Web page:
This notebook illustrates the TubeTK tube NumPy array data structure and how to create histograms of the properties of a VesselTube.

First, import the function for reading a tube file in as a NumPy array, and read in the file.

In [1]:
import tubetk
from tubetk.numpy import tubes_from_file

import os
filepath = os.path.join(os.path.dirname(tubetk.__file__),
                        '..', '..', '..',
                        'MIDAS_Data', 'VascularNetwork.tre')

tubes = tubes_from_file(filepath)

The result is a NumPy Record Array where the fields of the array correspond to the properties of a VesselTubeSpatialObjectPoint.

In [2]:
print(type(tubes))
print(tubes.dtype)
<type 'numpy.ndarray'>
[('ID', '<i4'), ('Position', '<f8', (3,)), ('Color', '<f4', (4,)), ('Tangent', '<f8', (3,)), ('Normal1', '<f8', (3,)), ('Normal2', '<f8', (3,)), ('Radius', '<f4'), ('Alpha1', '<f4'), ('Alpha2', '<f4'), ('Alpha3', '<f4'), ('Medialness', '<f4'), ('Ridgeness', '<f4'), ('Branchness', '<f4'), ('Mark', '|b1')]

The length of the array corresponds to the number of points that make up the tubes.

In [3]:
print(len(tubes))
print(tubes.shape)
110655
(110655,)

Individual points can be sliced, or views can be created on individual fields.

In [4]:
print('Entire points 0, 2:')
print(tubes[:4:2])

print('\nPosition of points 0, 2')
print(tubes['Position'][:4:2])
Entire points 0, 2:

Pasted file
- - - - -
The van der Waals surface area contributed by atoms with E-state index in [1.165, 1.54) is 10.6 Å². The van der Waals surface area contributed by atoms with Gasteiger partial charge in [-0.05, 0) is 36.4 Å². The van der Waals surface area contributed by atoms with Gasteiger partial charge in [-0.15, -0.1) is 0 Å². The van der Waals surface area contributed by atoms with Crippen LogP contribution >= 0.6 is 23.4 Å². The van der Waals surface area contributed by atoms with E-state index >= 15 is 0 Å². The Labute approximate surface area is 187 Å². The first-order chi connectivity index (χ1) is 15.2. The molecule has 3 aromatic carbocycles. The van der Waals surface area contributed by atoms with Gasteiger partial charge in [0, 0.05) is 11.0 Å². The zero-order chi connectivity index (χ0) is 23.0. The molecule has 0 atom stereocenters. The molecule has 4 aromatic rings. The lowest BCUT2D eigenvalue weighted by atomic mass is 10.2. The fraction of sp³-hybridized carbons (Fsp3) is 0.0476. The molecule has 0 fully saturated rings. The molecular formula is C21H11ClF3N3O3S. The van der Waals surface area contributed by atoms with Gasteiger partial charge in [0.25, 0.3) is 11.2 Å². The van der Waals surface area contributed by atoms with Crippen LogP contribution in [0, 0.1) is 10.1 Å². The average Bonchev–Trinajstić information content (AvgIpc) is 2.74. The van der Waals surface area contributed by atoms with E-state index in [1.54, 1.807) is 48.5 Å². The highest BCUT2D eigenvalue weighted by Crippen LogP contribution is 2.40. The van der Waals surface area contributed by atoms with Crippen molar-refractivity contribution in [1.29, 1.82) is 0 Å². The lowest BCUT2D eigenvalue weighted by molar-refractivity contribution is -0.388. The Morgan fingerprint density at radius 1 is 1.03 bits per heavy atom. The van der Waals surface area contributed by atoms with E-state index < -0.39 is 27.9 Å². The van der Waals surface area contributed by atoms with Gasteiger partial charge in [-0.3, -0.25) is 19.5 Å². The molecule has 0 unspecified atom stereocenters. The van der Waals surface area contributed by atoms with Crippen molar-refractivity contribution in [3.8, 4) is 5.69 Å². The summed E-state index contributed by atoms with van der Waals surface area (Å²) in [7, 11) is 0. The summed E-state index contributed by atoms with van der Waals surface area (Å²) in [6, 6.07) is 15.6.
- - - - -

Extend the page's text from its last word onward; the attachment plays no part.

[ (-1, [249.4600067138672, 185.70599365234375, 0.5305629968643188], [1.0, 0.0, 0.0, 1.0], [0.16296979670004633, -0.9853404631248955, -0.050448162428001125], [0.9853404631248955, 0.16296979670004633, 0.0], [0.008221526774782259, -0.04970861573060659, 0.997454982907638], 2.4312500953674316, 0.0, 0.0, 0.0, 0.0, 0.0, 0.0, False)
 (-1, [249.46099853515625, 185.6999969482422, 0.5302559733390808], [1.0, 0.0, 0.0, 1.0], [0.26352887911124834, -0.964488943346244, -0.017708981823207896], [0.964488943346244, 0.26352887911124834, 0.0], [0.004666828130071448, -0.017080117166403626, 0.9996863919627852], 2.4308600425720215, 0.0, 0.0, 0.0, 0.0, 0.0, 0.0, False)]

Position of points 0, 2
[[ 249.46000671  185.70599365    0.530563  ]
 [ 249.46099854  185.69999695    0.53025597]]

We can easily create a histogram of the radii or visualize the point positions.

In [5]:
%pylab inline
from mpl_toolkits.mplot3d import Axes3D
import matplotlib.pyplot as plt

fig = plt.figure(figsize=(16, 6))

ax = fig.add_subplot(1, 2, 1)
ax.hist(tubes['Radius'], bins=100)
ax.set_xlabel('Radius')
ax.set_ylabel('Count')

ax = fig.add_subplot(1, 2, 2, projection='3d')
subsample = 100
position = tubes['Position'][::subsample]
radius = tubes['Radius'][::subsample]
ax.scatter(position[:,0], position[:,1], position[:,2], s=(2*radius)**2)
ax.set_title('Point Positions')
ax.set_xlabel('X')
ax.set_ylabel('Y')
ax.set_zlabel('Z');
Welcome to pylab, a matplotlib-based Python environment [backend: module://IPython.zmq.pylab.backend_inline].
For more information, type 'help(pylab)'.